Published on April 29, 2020
AHMEDABAD: For Bharat Makwana, a constable with the Dariapur police station, every patrol in the Covid-19 hotspot entails an elaborate ritual —donning personal protection equipment (PPE).
“It takes 15-20 minutes to wear the kit properly. Someone helps put on the coverall from the legs to the head,” Makwana said. “Then come the cover for shoes, gloves, and goggles. Once in the kit, we have to work for at least for 3-4 hours.” Duties include patrolling, ensuring the lockdown, and frequently offering assistance to medical team visiting the hotspots.
“It’s a new experience for us and it gets hot quickly. But we know that PPE is vital for our protection,” Makwana said.
On Tuesday, the city’s maximum temperature reached 41.8°C. But unlike people at home, frontline health workers and law enforcers can’t slip into loose cotton clothes. PPE keeps them safe at a cost — ventilation problems cause distress.
A junior doctor at the 1,200-bed Covid facility at Civil Hospital said that getting in and out of the kits is cumbersome. “Due to the paucity of kits, we generally wear one for a six-hour shift continuously,” the doctor said. “We can’t use the toilet while wearing the kit. It is stuffy inside and sweat starts accumulating, especially near the edges. Soaking powder doesn’t work after a point.”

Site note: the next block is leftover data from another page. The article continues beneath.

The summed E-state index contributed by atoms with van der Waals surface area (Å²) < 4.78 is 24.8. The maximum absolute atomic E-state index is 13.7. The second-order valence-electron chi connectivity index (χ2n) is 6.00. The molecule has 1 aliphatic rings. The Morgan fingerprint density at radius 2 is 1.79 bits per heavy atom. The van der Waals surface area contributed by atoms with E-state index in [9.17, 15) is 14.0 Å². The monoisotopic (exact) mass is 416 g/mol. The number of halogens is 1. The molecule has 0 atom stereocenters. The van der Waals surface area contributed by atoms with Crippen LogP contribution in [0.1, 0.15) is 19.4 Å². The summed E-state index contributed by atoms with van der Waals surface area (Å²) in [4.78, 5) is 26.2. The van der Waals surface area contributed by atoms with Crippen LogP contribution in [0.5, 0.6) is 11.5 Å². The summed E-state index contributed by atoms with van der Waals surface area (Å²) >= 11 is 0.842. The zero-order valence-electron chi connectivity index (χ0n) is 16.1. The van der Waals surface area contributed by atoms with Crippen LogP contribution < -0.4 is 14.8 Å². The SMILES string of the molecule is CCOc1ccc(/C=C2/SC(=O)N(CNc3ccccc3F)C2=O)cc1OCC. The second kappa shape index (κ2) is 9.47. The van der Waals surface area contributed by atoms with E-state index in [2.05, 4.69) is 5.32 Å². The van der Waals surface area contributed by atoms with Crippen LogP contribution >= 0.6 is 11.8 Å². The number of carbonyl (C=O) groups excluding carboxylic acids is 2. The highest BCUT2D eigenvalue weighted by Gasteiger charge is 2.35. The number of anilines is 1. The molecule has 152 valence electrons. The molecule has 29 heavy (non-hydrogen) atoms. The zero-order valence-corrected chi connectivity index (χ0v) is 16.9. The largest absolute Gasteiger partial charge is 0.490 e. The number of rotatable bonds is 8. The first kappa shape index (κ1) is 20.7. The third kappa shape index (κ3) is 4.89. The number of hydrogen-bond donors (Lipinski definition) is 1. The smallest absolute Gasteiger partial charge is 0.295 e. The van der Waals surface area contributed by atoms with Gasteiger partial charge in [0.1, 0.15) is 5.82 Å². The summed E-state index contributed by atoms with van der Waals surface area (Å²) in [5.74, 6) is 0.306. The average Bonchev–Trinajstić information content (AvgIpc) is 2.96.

The doctor went on to say: “We know that it’s the only protection which helps us carry out our work efficiently.” The doctor is reconciled to long hours in the kit this summer. “We have to moisturize copiously after removing the kit,” the doctor said.
Dr J P Modi, in-charge superintendent of Civil Hospital, said that many doctors now bring two pairs of clothing: one for the PPE and another for general wear. Excessive perspiration is caused by the kits.
Warriors sweat it out in PPE
Dr J P Modi, in-charge superintendent of Civil Hospital says, “We have allowed the staff to come out of the ward periodically if it gets stuffy. But our staff has relentlessly worked with the patients,” Modi said. “We have reduced the working hours for frontline workers so that they get some respite.”
The situation is similar for paramedical staff, health department officials on the field, and other staff members. For the city cops, the constant movement in heat with PPE often results in dehydration. Vasim Saiyad, an LRD jawan with the Dariapur police station, said that a regular supply of lemon juice and drinking water has been organized for personnel in PPE. “After a shift, when we remove the gloves, it feels as though the hands have been in water for hours,” he said.
Ashish Bhatia, the city police commissioner, said that protection of the staff is of utmost importance. “We earlier had a PPE variant with three-fourth of a gown where a part of the legs was exposed,” he said. “We got the gear changed for full protection. We have designed protocols to ensure that the staff doesn’t have to wear PPE for too long.”